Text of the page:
The unnamed woman, of São Paulo, Brazil, had ‘tripe palms’ – often the sign of an underlying cancer. Tests revealed the woman had adenocarcinoma and she had treatment.
Authors: Patil T, Simons E, Mushtaq R, Pacheco JM, Doebele RC, Bowles DW
ROS1 gene fusions account for approximately 1-2% of all cases of non-small cell lung cancer (NSCLC). Similarly to anaplastic lymphoma kinase (ALK)-positive NSCLC, patients with ROS1+ NSCLC tend to have minimal smoking and be of the female sex. In most cases, adenocarcinoma is the dominant histology. The ROS1 gene has homology to ALK and this structural similarity formed the basis for utilizing ALK inhibitors for ROS1+ NSCLC. On the basis of impressive progression-free survival of 19.2 months from the PROFILE 1001 trial, crizotinib obt…
Lung cancer is one of the most common types of cancer, among which lung adenocarcinoma accounts for the largest proportion. Currently, accurate staging is a prerequisite for effective diagnosis and treatment o…
Previous genome-wide transcriptome profiling found circ_ZNF124 was highly expressed in lung adenocarcinoma, however, the role of circ_ZNF124 in non-small cell lung cancer (NSCLC) is still unknown. The purpose …
While methods for detecting SNVs and indels in circulating tumor DNA (ctDNA) with hybridization capture-based next-generation sequencing (NGS) have been available, copy number variations (CNVs) detection is more challenging. Here, we present a method enabling CNV detection from a 150-gene panel using a very low amount of ctDNA. First, a read depth-based CNV estimation method without a paired blood sample was developed and cfDNA sequencing data from healthy people were used to build a panel of normal (PoN) model. Then, in silico and in vitro simulations were performed to define the limit of detecti…
Lung cancer is the most common cancer (11.6 % of total cancers) and the leading cause of death from cancers worldwide (18.4 % of total cancer deaths) , with adenocarcinoma being the most common histological type of lung cancer [2,3]. A new classification of lung adenocarcinoma was established in 2011, dividing lung adenocarcinoma into atypical adenomatous hyperplasia (AAH), adenocarcinoma in situ (AIS), minimally invasive adenocarcinoma (MIA) and invasive adenocarcinoma (IAC) , consistent with the classification of lung adenocarcinoma published by WHO in 2015 .
ConclusionSeveral radiomic features (including wavelet energies, information measures of correlation and maximum probability from co-occurrence matrix, busyness from neighborhood intensity-difference matrix, directionalities from Tamura ’s texture, and fractal dimension estimation) significantly associated with distant metastasis, nodal metastasis, and histology were discovered in this work, presenting great potential as imaging biomarkers for pathological diagnosis and target therapy decision.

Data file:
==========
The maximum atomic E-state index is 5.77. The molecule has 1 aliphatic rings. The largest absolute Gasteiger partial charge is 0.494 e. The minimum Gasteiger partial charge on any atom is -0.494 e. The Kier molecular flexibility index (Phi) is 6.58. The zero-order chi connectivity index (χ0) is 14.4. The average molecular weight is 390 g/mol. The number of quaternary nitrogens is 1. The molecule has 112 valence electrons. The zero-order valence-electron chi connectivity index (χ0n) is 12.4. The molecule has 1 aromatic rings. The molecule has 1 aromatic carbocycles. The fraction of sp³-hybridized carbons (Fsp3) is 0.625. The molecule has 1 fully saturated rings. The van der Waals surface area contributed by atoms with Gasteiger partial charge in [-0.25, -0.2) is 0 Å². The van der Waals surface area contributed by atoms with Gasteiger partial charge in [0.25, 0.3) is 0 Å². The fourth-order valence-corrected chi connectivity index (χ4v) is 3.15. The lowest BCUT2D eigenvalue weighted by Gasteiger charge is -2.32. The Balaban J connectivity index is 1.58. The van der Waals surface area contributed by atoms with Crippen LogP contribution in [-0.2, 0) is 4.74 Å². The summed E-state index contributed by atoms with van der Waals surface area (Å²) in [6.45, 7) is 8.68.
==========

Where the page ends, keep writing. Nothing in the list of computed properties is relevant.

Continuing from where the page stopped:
AbstractBackground.Non‐small cell lung cancer (NSCLC) is one of the most common human malignancies and the leading cause of cancer‐related death. Over the past few decades, genomic alterations of cancer driver genes have been identified in NSCLC, and molecular testing and targeted therapies have become standard care for lung cancer patients. Here we studied the unique genomic profile of driver genes in Chinese patients with NSCLC by next‐generation sequencing (NGS) assay.Materials and Methods.A total of 1,200 Chinese patients with NSCLC were enrolled in this study. The median age was 60 years (range: 26–…
Conclusion.As a noninvasive method, the CT‐based radiomics signature can be used to predict the EGFR mutation status of LADC appearing as a subsolid nodule.Implications for Practice.Lung adenocarcinoma (LADC) with epidermal growth factor receptor (EGFR) mutation is considered a subgroup of lung cancer that is sensitive to EGFR‐targeted tyrosine kinase inhibitors. However, some patients with inoperable subsolid LADC are unable to undergo tissue sampling by biopsy for molecular analysis in clinical practice. A computed tomography‐based radiomics signature may serve as a noninvasive biomarker to predict the EGFR mutatio…
ConclusionOverexpression of miR ‐191‐5p is capable of blocking the migration and proliferation of lung cancer cells, and its mechanism may be through targetingSATB1 thus downregulating Wnt signaling.
In conclusion, our findings indicate that IL-4/STAT6 signaling in CD11b+ cells promotes lung cancer progression by triggering an IL-4 positive feedback loop and increasing M2 myeloid cells. STAT6 may be a new therapeutic target for the prevention and treatment of lung cancer.